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In ancient times, Pompeii was one of the largest cities in the Roman Empire. Its 20,000 inhabitants lived in the shadow of Vesuvius, which they believed was a mountain. But Vesuvius was an active volcano, and within twenty-four hours of its eruption, the city was destroyed. Hundreds of years later, archaeologists unearthed what was buried under the rubble. The most unexpected and extraordinary discovery? The imprints of Pompeiians, their deaths captured as if by photographic images in volcanic ash.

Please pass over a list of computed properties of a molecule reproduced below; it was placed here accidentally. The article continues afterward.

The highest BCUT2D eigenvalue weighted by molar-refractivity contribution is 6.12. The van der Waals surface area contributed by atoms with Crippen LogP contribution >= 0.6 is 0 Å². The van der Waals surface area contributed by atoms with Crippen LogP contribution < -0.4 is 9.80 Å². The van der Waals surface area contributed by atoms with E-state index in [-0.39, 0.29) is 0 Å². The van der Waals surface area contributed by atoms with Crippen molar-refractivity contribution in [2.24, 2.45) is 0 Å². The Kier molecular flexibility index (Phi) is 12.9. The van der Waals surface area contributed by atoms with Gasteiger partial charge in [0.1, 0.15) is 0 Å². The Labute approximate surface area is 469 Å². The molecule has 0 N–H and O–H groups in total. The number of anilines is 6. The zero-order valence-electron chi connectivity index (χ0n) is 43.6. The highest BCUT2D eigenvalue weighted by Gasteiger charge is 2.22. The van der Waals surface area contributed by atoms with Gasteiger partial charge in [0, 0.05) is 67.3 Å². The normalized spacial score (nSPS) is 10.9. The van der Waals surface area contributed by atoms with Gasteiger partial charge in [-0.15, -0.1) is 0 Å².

About the Author
James M. Deem is the author of numerous books for young readers, including Bodies from the Ice, Bodies from the Bog, and Faces from the Past. He lives outside of Phoenix, Arizona.